But to support the core goal of services marketing—putting good thought leadership before customers and prospects at the right time and in the right context—you need to be good at processes like content management, lead management, campaign management, and segmentation/predictive analysis. All of those processes ranked lower in their levels of automation and competency.

The good news is that you know what you should be automating. When we asked survey respondents to rate the ROI they have gotten or expect to get from automating processes, lead management, and campaign management rise to the top. And segmentation rises, too. And of course, contact management is up there, because nearly everyone has some sort of a CRM system these days.

Meanwhile, the highly automated processes—especially web analytics and email marketing—drop like stones in terms of ROI. This says to us that we are spending at least some of our marketing technology dollars in the wrong places.

I think it’s also a testament to the relative complexity of automating the processes that really matter. The four key automation areas of content management, lead management, campaign management, and segmentation/predictive analysis won’t be successful if they are developed and implemented in isolation from each other. They should be integrated into a holistic process-based approach to generating leads and nurturing them until they are sales ready (and salespeople agree that they are sales ready).

What do you think?

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One of the Reasons Marketing Gets No Respect: Lack of Automation

We’re all like the geek who is consumed by technology but doesn’t own a computer.

Let me explain. In this year’s ITSMA Services Marketing Budgets and Benchmarks Survey, you said that online marketing is the fastest-growing category of spending in your marketing budget this year (79% of you plan to spend more in 2008), yet only 36% of you have a marketing automation system to track marketing programs and results.

This adds up to a dramatic difference between the way you use technology externally with customers and internally in your own operations. This is not a sustainable gap. The good news is that 63% of you say that spending on marketing automation will increase this year—with total spending increasing from 3.1% to 4.2% of your services marketing budget in 2008.

Lots of Data, No Insight

In the meantime, online marketing is generating tons of data, and many of you don’t have automated means of converting it into knowledge and insight. Indeed, there seem to be no plans to change the situation. For example, “Advancing data mining and customer analytics” ranked last on your list of priorities for 2008.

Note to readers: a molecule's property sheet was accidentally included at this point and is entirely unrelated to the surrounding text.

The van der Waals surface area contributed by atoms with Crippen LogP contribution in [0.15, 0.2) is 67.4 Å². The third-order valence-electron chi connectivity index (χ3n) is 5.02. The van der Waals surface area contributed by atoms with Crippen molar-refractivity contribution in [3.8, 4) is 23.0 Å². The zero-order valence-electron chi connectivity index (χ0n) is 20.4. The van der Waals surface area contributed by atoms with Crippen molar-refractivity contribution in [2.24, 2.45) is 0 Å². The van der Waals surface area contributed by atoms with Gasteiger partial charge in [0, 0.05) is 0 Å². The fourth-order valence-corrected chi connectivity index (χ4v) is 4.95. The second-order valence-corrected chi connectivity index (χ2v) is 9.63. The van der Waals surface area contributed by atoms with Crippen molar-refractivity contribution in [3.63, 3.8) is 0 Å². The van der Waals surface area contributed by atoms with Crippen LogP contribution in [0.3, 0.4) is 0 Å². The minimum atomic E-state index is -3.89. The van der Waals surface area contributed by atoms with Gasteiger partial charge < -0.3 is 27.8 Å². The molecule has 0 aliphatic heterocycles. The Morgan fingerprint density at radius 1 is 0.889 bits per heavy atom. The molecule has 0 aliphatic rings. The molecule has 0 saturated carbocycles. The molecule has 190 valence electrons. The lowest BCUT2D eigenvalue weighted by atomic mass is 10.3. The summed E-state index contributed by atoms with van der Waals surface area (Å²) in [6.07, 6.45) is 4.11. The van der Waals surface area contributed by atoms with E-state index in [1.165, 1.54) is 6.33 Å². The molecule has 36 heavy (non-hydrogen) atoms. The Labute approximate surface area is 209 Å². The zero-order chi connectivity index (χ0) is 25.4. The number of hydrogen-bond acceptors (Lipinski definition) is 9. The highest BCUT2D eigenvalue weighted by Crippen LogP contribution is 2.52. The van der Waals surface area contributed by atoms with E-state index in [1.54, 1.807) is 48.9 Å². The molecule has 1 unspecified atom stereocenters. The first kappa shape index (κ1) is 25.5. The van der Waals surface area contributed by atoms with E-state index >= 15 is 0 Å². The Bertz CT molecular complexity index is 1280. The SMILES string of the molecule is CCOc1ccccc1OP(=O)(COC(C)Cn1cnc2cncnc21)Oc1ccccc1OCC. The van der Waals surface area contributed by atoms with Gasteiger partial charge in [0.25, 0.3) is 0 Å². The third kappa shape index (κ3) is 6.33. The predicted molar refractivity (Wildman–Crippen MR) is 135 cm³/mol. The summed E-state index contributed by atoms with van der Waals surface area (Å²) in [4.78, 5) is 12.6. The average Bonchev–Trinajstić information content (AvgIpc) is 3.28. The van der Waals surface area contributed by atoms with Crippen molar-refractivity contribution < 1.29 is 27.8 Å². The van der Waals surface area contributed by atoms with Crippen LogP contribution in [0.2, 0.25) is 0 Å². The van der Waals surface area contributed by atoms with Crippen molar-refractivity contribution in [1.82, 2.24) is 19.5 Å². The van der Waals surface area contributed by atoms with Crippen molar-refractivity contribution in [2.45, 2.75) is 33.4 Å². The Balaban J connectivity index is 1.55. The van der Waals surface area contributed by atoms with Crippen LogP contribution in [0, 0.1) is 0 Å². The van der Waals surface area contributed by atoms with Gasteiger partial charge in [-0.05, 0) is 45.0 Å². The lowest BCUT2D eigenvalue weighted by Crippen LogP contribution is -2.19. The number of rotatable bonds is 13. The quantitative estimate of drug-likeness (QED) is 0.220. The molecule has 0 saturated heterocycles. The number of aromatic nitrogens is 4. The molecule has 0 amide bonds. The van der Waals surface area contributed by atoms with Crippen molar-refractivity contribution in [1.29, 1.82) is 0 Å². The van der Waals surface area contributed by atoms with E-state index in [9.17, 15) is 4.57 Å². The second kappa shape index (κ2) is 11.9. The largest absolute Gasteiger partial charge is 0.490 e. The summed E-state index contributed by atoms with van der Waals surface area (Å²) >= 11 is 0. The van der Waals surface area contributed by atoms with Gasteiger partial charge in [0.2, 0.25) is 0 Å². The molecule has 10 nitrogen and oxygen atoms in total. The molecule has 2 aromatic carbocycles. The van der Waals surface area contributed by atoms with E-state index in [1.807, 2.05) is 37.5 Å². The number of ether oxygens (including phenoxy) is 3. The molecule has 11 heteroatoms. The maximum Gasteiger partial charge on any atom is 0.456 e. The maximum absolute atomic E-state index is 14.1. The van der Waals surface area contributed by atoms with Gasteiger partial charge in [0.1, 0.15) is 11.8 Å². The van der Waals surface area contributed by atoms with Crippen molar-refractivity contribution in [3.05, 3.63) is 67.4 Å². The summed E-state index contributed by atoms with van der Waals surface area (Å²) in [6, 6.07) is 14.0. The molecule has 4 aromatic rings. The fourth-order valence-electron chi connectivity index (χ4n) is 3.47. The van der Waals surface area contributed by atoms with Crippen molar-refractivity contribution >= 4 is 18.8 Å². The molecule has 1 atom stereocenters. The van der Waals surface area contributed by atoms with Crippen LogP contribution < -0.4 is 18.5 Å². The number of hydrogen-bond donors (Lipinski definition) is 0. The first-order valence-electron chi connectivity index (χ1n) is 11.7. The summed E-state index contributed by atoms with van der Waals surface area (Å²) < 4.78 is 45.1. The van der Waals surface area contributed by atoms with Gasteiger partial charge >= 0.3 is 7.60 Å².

This isn’t just bad for marketing; it’s bad for marketing’s reputation inside the company. In my research into this subject over the past six months, one theme has emerged over and over: Marketing is the least automated major function in the corporation.

While other functions have been automating—and more important, integrating—their operations since the mid-1990s, marketing has been mostly on the outside looking in. Indeed, when it comes to technology, marketing is one of those messy best-of-breed environments that your company might make millions fixing. Talk about the shoemaker’s children.

Automation Equals Accountability

It’s no accident that marketing struggles to prove its ROI. With automation comes accountability and efficiency—the ability to assemble hard numbers and data. Not only does marketing lack this ability, but it trails most other functions that are trying to do the same thing. No wonder that marketing struggles to get the respect of top management in many companies.

But before you get defensive, don’t think I’m blaming you for all this—at least not entirely. Software providers don’t offer an integrated marketing platform that does it all. IT and the business leadership play a role here, too. My sense is that many marketing groups do not have a strategy for IT, in part because leadership changes and reorganizations within marketing are common. I also suspect that IT does not pay as much attention to marketing as it does to the rest of the business. Indeed, I wonder if marketing even controls its own budget in most of your companies.

This month we have a survey out to the membership that will address all these issues and more. I hope you will join us for the September 9 Online Briefing, where we will address the future of marketing automation and offer some best practices for addressing the marketing automation challenge.

In the meantime, please tell me about the state of marketing automation in your company and the challenges you face.